July 20, 2012

Gion Matsuri 2012

It seems like the second we got back from Korea, summer decided to unleash itself on Kansai. While this means sticky, uncomfortable heat all day and night, it also means summer festivals, or 'matsuri', with plenty of opportunities to dress up in traditional Japanese summer clothes, gorge on festival foods such as yakisoba and candy apples, and enjoy float processions and firework displays.

Gion Matsuri in Kyoto is one of Japan's most famous festivals, said to be over a thousand years old. It lasts all through July, but the festival climaxes on the 17th with the grand parade. The three nights leading up to this parade are known as yoiyama, which are pre-parades. We went to the Gion Matsuri yoiyama on the 16th, which was the hottest day of the year so far.
Shijo-Karasuma, Kyoto, on night of Gion Matsuri Yoiyama
Traditional musicians playing on naginata-boko

For me, one of the best parts of the festival was getting to see lots of people dressed up in yukata and jinbei. Especially the girls - the colours and patterns of the yukata were so bright, the obi bows were so cute, and hairstyles were immaculate. I decided to wear a jinbei, which consists of a top and shorts - usually men wear them, but I found a very girly version, and thought it was kind of funky. On the way to Kyoto we got some funny looks on the train, and even heard two old men loudly appraising our outfits. It was a relief to finally meet up with the other exchange students, and see them also looking awkward in various states of Japanese dress (one student had rather creatively paired hiking boots with his yukata).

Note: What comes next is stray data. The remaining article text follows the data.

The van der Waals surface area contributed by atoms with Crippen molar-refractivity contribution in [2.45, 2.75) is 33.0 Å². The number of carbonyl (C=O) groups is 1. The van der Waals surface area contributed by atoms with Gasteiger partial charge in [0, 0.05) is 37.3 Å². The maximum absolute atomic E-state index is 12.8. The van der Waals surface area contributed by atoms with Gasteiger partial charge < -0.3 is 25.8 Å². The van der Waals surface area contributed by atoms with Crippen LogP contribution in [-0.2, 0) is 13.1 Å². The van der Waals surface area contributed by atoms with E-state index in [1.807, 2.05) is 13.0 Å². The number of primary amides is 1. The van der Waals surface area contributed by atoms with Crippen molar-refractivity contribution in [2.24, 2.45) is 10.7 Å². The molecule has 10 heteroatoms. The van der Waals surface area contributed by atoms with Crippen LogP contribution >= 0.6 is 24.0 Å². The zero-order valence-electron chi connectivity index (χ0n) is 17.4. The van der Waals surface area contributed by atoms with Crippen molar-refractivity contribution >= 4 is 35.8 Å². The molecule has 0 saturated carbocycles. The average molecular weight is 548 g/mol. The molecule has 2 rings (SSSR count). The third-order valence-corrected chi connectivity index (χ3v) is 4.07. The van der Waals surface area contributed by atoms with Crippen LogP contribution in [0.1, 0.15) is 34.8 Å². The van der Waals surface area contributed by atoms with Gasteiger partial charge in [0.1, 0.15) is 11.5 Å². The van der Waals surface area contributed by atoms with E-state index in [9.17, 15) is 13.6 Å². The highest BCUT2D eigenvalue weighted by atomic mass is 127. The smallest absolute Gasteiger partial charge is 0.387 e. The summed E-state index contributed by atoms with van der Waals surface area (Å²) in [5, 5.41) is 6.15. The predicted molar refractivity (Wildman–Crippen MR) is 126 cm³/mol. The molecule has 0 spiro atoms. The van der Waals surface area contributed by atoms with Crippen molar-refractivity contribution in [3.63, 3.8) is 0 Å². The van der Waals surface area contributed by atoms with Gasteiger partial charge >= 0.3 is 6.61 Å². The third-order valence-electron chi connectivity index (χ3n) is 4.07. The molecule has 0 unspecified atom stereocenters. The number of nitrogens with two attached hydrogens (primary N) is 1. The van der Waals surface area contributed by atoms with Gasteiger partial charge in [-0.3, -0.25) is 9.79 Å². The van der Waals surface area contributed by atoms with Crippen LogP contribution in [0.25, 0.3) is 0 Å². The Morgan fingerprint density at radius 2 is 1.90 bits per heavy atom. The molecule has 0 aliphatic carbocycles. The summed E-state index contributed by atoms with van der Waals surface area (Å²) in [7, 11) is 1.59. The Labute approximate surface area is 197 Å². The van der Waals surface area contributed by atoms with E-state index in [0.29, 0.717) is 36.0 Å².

Rocking the jinbei.
Girls in yukata
We spent about an hour walking up and down the streets, listening to the music of the men sitting in the naginata-boko, watching the police meekly try to organise the crowds into two orderly lines, and complaining about the heat. Then someone suggested we check out the food stalls, and I'm not ashamed to admit that the rest of the night was spent eating everything from chocolate ice bananas to fried potato curls.
Food stalls (shaved ice in the front)
Yakisoba stall
Festival atmosphere
Going to a matsuri in Japan is one of those must-do cultural experiences. Even if you're not really interested in the history behind the festivals, it's worth it just to party with the locals - whether it be being handed a container of yakisoba at a street vendor by a heavily tattooed man, scooping up a goldfish at a stall with a little kid, or sitting in the gutter drinking chu-hi with a group of drunk university students.


  1. Man that sounds so awesome! Your days in Japan just seem to be getting better and better. When I read that you were wearing a yukata, I though this was going to be a 'I suddenly don't understand and hate Japan' post... With our local native festivals, having a non-native dress up in a festival outfit is very bad...

    It might be a different circumstance however, I never actually bothered to research the history of Japanese summer festivals. I just thought they were fun times with stalls, masks, yukatas, and fireworks.

  2. I would love to go to a festival and your post made me want to go even more. Sounds fun :]